I whole heartedly agree that eliminating the junk from my diet has been a “weaning” process. I mentioned to my brother when he was over for a healthy dinner at my place that when was the last time you could say you were at the appropriate weight for you? I say it’s a process of asking yourself “what can I do alittle more healthy this time?” You have to literally “pick your poison”. I was talking (ranting) about how come I can’t buy bread without sugar (or some form of it) in it? I found a bakery locally that makes a 8 grain bread with no sugar, oil, eggs or chemicals and now I only get that…but a year ago I was happy with off the shelf whole grain bread. The list is endless but I feel better than I can remember.

  6. Anonymous says:

    It’s been a long road for us. I grew up on a healthy diet, dh didn’t. My mother ran a health food store, bought a goat, studied nutrition extensively and all that. DH’s mother has all sorts of health problems and was on dialysis before she passed away. Yet she still kept eating junk food throughout it all even though she knew she shouldn’t. She did always have a good attitude, though. My mother was led to health foods because she too had all sorts of health problems. While her healthy diet has helped a lot, she hasn’t found the real solution (apparently) and she constantly complains about all her problems. So with these two examples, dh seems to have come to the conclusion that all healthy eaters are sickly, and that it probably doesn’t really matter in the end. Although the real conclusion should probably be that they have two very different personalities!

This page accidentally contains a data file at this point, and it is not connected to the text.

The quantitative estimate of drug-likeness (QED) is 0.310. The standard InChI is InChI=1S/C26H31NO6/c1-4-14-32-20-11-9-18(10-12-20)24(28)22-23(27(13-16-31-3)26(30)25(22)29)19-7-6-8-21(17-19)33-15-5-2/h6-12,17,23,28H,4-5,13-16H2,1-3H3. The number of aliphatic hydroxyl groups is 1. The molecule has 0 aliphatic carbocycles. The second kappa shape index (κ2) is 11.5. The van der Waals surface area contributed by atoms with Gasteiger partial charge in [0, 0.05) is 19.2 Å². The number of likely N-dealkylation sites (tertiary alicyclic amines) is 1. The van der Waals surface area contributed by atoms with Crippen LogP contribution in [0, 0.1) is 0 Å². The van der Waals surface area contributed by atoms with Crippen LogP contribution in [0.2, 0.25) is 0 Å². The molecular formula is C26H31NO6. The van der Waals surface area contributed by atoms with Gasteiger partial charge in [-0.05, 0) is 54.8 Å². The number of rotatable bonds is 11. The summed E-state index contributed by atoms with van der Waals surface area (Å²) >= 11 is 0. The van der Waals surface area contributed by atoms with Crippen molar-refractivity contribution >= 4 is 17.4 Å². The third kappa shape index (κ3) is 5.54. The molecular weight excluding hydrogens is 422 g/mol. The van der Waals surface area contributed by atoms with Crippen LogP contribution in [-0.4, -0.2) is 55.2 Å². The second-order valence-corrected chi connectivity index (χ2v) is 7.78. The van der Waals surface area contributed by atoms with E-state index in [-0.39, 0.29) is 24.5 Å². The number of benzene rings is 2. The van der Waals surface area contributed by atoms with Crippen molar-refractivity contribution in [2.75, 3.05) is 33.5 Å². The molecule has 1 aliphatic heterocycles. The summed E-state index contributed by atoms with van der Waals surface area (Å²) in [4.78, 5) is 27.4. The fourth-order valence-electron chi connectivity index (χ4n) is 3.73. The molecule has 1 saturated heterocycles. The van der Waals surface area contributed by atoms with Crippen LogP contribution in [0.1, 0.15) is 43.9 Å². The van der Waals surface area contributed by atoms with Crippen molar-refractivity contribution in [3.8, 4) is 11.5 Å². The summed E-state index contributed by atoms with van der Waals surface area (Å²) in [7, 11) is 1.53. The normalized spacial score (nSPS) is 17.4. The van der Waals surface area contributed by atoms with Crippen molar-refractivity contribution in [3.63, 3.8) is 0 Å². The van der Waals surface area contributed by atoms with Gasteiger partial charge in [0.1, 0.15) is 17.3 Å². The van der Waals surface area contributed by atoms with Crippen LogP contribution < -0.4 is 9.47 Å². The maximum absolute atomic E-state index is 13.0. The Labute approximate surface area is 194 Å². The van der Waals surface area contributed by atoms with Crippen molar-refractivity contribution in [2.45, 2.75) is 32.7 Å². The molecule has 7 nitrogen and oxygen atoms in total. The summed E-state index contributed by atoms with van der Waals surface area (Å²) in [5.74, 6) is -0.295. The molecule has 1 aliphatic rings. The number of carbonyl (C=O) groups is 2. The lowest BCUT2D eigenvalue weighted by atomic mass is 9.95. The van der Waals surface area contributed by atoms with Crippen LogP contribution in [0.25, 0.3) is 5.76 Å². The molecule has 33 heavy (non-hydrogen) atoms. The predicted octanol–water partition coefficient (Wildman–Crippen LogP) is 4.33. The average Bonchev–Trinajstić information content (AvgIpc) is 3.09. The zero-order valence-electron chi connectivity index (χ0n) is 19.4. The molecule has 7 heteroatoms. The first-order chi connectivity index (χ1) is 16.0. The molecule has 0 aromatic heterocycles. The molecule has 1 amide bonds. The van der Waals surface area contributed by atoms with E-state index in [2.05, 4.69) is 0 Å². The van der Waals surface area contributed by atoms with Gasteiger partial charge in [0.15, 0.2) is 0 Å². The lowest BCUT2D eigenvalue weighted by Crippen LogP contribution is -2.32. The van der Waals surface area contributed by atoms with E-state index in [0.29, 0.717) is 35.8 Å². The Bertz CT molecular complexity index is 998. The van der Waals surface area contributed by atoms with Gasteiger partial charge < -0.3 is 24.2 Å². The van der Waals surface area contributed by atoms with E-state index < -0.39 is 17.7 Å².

Yet deep down, he really does believe that it’s wise to eat healthy foods. It’s just that his definition of healthy foods and moderation is different than mine! He believes that I am a food nazi! I finally just decided that we were just going to cut out processed foods (which I had to mostly anyway because of a gluten-free daughter.) So I make almost everything from scratch. And he actually likes most of it now. He loves the whole-grain sourdough bread, green smoothies, homemade yogurt sweetened with stevia and granola. When I serve vegetarian meals, he always make comments that it would taste so much better with meat, but he still eats it. Or when I pull out the homemade ranch, he’ll go on and on about how good Hidden Valley Ranch is. But he does eat everything I make for meals, and even takes the leftovers for lunch the next day.